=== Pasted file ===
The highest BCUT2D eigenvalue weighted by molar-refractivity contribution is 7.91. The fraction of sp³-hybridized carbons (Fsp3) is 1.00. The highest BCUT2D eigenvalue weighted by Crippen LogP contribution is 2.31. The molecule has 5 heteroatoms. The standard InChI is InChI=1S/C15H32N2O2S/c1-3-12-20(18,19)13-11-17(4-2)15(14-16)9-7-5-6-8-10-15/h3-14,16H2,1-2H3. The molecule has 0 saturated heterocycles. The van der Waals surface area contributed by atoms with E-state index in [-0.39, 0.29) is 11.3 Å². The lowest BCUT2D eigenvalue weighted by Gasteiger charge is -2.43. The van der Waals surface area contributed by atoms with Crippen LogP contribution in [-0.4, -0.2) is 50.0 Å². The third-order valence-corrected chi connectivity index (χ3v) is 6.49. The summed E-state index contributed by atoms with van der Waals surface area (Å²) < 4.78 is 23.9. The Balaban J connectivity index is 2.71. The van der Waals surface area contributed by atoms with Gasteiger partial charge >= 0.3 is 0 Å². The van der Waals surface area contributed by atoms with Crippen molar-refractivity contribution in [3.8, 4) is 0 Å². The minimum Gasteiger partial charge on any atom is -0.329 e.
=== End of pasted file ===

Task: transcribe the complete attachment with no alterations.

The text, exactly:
The highest BCUT2D eigenvalue weighted by molar-refractivity contribution is 7.91. The fraction of sp³-hybridized carbons (Fsp3) is 1.00. The highest BCUT2D eigenvalue weighted by Crippen LogP contribution is 2.31. The molecule has 5 heteroatoms. The standard InChI is InChI=1S/C15H32N2O2S/c1-3-12-20(18,19)13-11-17(4-2)15(14-16)9-7-5-6-8-10-15/h3-14,16H2,1-2H3. The molecule has 0 saturated heterocycles. The van der Waals surface area contributed by atoms with E-state index in [-0.39, 0.29) is 11.3 Å². The lowest BCUT2D eigenvalue weighted by Gasteiger charge is -2.43. The van der Waals surface area contributed by atoms with Crippen LogP contribution in [-0.4, -0.2) is 50.0 Å². The third-order valence-corrected chi connectivity index (χ3v) is 6.49. The summed E-state index contributed by atoms with van der Waals surface area (Å²) < 4.78 is 23.9. The Balaban J connectivity index is 2.71. The van der Waals surface area contributed by atoms with Gasteiger partial charge >= 0.3 is 0 Å². The van der Waals surface area contributed by atoms with Crippen molar-refractivity contribution in [3.8, 4) is 0 Å². The minimum Gasteiger partial charge on any atom is -0.329 e.